Vibrant ruby color. Rich red currant, raspberry and plum fruit, slightly jammy and sweet but still vibrant, accentuated by pine needles, fallen leaves, pipe tobacco and rose petals. Large and in-charge on the palate, these tannins add some serious structure to the wine, which shows medium acidity, and that keeps this beast of a wine bright. Darker fruit on the palate, like raspberries mixed with dark plums and blackberries, the fruit is rich and saucy. Notes of loam, tar and roses mix with sweet vanilla and roasted chestnut. Rich and hedonistic but so structured and exciting at the same time. From a steep (almost 60 degree) slope vineyard at 1,500 feet, this radical vineyard was first planted in the late 1800s. Includes 3% Syrah, this wine was aged in 25% new French oak, along with some old French and American oak. (91 points IJB)

Review: 2014 Ghost Pines Zinfandel Winemaker’s Blend – California, North Coast
SRP: $20
Dark ruby color. Smells of bright raspberry and blueberry jam, some cola, violets and mocha as well. A juicy and fleshy approach on the palate with medium-soft tannins, medium-low acidity and juicy red and black berry fruit (quite jammy). Fun, tasty, uncomplicated stuff with notes of cola, rose petals and sweet coffee. Mostly Lodi grapes, but fruit is blended in from Sonoma and Lake Counties. (85 points IJB)

Review: 2014 Frei Brothers Zinfandel Reserve – California, Sonoma County, Dry Creek Valley
SRP: $20
Medium ruby color. Smells of jammy raspberries, strawberries, cola, sweet coffee and vanilla. Full-bodied but soft tannins, some moderating acidity. Jammy raspberries dominate, but I get some chewy black cherries, and the fruit is topped with cola, vanilla, cedar and sweet pipe tobacco and eucalyptus. A drink-me-now on the back patio (with the grill raring to go) kind of wine, but solid for the price. Includes 6% Petite Sirah, this wine was aged mostly in oak, a combo of new and old American and French. (85 points IJB)

A vertical tasting of Beekeeper Rockpile Zinfandel

 

Beekeeper Cellars started in 2009, a partnership between Ian Blackburn and Clay Mauritson. Mauritson owns the Madrone Spring Vineyard and was a principle in creating the Rockpile AVA, in 2002, They sent me a mini-vertical of four bottles of the Zinfandel, 2010-2013. I must say how wonderfully each of them shows off the terroir of the vineyard. These are big, voluptuous, heady Zinfandels, and they are picture-perfect exemplars of that style.

95 Beekeeper 2013 Madrone Spring Vineyard Zinfandel (Rockpile): $65. This beautiful, picture-perfect Zinfandel is ripe, dry and heady. The alcohol is quite high (15.4%), but the wine wears it well, with a slight, prickly heat to the superripe black currants, blackberry jam and black licorice. Thick, fine tannins and just-in-time acidity give it needed structure. I had never tasted a Madrone Spring Vineyard Zinfandel before, but I have reviewed several Mauritson Petite Sirahs from the vineyard, and except for an overripe ’08—a hot vintage—I came away with great respect for the grape sourcing; and, after all, Clay Mauritson co-made this wine. It really defines this intense, concentrated style of Zin. My friends at Connoisseur’s Guide gave it 97 points, and while I wouldn’t go that far, I know where they’re coming from. The fruit is complexed with dark chocolate, sage and black tea notes that grow more interesting with every sip. The wine will hold in the bottle for a long time, but there’s no reason not to drink it now.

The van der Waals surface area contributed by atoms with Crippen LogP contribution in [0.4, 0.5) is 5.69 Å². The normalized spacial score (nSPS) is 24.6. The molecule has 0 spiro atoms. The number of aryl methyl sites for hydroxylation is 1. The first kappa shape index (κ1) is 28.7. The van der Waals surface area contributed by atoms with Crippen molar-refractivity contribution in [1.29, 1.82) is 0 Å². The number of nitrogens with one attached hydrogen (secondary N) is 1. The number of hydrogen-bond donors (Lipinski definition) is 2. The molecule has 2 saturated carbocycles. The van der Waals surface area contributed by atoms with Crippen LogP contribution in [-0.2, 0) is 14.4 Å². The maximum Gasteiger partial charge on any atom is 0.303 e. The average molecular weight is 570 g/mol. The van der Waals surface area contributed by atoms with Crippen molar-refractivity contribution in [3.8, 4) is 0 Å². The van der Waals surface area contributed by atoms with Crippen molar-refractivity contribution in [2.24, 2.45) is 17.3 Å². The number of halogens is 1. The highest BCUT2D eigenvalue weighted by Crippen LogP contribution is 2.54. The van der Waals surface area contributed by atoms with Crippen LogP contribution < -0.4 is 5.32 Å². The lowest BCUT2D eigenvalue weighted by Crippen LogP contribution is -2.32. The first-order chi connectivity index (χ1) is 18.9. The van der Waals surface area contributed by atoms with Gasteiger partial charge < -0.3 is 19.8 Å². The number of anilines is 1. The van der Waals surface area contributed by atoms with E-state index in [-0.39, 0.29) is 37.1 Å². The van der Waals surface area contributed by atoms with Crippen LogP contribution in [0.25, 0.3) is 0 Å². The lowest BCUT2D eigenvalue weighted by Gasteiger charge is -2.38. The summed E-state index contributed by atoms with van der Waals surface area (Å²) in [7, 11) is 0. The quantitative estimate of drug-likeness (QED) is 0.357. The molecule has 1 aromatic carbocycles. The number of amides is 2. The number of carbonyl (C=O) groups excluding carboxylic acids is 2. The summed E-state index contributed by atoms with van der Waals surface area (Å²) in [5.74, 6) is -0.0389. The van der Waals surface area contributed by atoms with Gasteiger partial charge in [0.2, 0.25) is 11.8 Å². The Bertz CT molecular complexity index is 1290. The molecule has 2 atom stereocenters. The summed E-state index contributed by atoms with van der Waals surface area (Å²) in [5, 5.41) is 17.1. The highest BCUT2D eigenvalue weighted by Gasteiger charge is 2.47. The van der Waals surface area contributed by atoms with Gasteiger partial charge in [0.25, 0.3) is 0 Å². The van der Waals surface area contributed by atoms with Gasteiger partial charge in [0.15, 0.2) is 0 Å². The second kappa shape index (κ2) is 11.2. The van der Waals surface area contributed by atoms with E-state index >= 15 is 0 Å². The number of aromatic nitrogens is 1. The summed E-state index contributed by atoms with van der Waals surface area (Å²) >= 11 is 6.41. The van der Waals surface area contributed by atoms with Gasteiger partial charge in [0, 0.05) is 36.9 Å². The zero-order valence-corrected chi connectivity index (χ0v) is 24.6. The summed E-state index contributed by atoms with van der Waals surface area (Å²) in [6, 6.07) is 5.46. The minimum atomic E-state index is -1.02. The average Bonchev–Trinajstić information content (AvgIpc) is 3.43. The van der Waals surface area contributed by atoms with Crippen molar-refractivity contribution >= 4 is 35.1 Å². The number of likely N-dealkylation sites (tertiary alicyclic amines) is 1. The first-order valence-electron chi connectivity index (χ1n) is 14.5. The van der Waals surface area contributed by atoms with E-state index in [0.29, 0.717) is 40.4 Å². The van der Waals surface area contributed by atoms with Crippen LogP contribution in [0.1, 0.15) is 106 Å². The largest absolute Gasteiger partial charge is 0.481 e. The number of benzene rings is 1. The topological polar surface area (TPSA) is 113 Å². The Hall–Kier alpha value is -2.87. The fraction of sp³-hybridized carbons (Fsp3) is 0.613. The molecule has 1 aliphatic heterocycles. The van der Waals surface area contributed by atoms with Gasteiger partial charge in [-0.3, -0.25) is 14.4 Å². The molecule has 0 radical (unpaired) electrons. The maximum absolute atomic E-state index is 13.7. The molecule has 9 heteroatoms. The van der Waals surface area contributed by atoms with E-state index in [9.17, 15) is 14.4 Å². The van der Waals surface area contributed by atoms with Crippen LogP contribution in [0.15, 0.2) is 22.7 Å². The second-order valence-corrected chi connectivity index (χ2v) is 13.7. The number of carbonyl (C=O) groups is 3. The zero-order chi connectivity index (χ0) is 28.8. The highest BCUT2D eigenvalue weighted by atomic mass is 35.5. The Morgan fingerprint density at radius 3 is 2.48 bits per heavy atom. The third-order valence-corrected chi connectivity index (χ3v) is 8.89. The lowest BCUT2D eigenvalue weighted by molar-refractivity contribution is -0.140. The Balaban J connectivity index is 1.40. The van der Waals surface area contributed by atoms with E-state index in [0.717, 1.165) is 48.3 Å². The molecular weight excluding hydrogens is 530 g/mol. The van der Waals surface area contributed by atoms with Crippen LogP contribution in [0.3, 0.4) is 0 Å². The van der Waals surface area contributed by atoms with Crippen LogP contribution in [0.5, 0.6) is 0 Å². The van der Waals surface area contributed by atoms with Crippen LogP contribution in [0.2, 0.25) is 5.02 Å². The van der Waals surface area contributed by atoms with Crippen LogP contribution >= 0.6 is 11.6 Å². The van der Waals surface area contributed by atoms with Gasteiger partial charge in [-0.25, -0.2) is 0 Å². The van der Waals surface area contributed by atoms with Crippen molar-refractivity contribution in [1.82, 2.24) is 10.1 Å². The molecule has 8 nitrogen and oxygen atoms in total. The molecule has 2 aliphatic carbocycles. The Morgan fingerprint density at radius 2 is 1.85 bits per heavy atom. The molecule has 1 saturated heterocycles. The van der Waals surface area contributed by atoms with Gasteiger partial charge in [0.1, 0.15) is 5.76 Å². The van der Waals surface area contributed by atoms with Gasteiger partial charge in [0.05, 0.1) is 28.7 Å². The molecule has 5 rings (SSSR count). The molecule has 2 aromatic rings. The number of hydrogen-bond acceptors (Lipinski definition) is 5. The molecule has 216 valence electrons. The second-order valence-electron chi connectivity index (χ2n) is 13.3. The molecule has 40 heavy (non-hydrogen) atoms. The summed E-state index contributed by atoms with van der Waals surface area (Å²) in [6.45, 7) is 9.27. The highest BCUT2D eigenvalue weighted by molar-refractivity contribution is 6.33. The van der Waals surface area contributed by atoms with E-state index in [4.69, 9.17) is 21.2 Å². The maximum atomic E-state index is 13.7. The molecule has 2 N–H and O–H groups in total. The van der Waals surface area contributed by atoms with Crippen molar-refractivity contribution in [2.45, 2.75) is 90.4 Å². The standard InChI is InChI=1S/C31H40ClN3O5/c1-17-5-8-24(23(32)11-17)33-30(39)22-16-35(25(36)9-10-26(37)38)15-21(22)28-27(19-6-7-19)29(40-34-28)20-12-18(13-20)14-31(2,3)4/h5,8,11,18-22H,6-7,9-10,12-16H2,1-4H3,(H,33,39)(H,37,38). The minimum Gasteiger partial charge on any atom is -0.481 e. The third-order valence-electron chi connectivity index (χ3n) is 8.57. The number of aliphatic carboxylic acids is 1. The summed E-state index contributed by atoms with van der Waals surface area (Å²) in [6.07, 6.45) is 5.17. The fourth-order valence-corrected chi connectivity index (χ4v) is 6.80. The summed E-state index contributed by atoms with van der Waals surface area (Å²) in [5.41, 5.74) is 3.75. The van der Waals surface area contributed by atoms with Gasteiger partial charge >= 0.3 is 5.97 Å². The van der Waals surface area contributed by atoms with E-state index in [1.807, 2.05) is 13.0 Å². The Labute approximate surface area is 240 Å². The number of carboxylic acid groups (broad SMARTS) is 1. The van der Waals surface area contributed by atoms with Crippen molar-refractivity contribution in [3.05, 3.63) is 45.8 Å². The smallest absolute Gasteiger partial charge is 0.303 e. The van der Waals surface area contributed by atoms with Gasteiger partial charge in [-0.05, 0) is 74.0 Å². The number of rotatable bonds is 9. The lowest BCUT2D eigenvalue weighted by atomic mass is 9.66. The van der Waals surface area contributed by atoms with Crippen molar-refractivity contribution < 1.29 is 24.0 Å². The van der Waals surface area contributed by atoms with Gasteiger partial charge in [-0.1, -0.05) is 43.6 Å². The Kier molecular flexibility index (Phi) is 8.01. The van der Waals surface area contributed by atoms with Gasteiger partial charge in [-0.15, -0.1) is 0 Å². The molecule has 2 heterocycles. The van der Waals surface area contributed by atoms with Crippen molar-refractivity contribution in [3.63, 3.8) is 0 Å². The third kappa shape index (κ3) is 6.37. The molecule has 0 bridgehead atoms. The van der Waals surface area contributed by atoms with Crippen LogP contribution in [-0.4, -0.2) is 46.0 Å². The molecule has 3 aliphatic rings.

95 Beekeeper 2010 Madrone Spring Vineyard Zinfandel (Rockpile): $65. The fruit is just starting to turn the corner, going from primary to bottle bouquet. Where the ’13 is all jam and licorice, this nearly six-year old Zinfandel tastes of dried fruits and prosciutto. It’s still vibrant and fresh, but, even with alcohol at a heady 15.4%, it feels light and lithe on its feet, an Astaire of a wine. Mid-palate, cocoa dust kicks in, sprinkled with cinnamon. The tannins are thick but so remarkably soft and silky, the wine just glides across your tongue. I have no doubt it will hold and change in interesting ways over the next 15 years, but it’s really compelling now.

94 Beekeeper 2012 Madrone Spring Vineyard Zinfandel (Rockpile): $65. There’s a succulence to this Zin that testifies to intensely ripe fruit, which of course the grapes do get in this hot, sunny appellation that rises above Dry Creek Valley. The wine brims with raspberries, blueberries, blackberries and mocha, while alcohol brings a pleasantly mouth-warming quality; fine acidity provides clean balance. Thirty percent new French oak is discernible in the form of toast and vanilla bean, but it’s completely balanced with the fruit. The tannins are smooth, complex and sweet. With a briary, brambly spiciness, this really is picture-perfect Sonoma Zin. It seems to be hovering at that interesting point where the primary fruit is evolving into secondary characteristics, shifting to reveal notes of bacon fat and leather. A wonderful, complete, wholesome Zinfandel, definitely big, but never ponderous. It should hold and evolve in interesting ways over the years.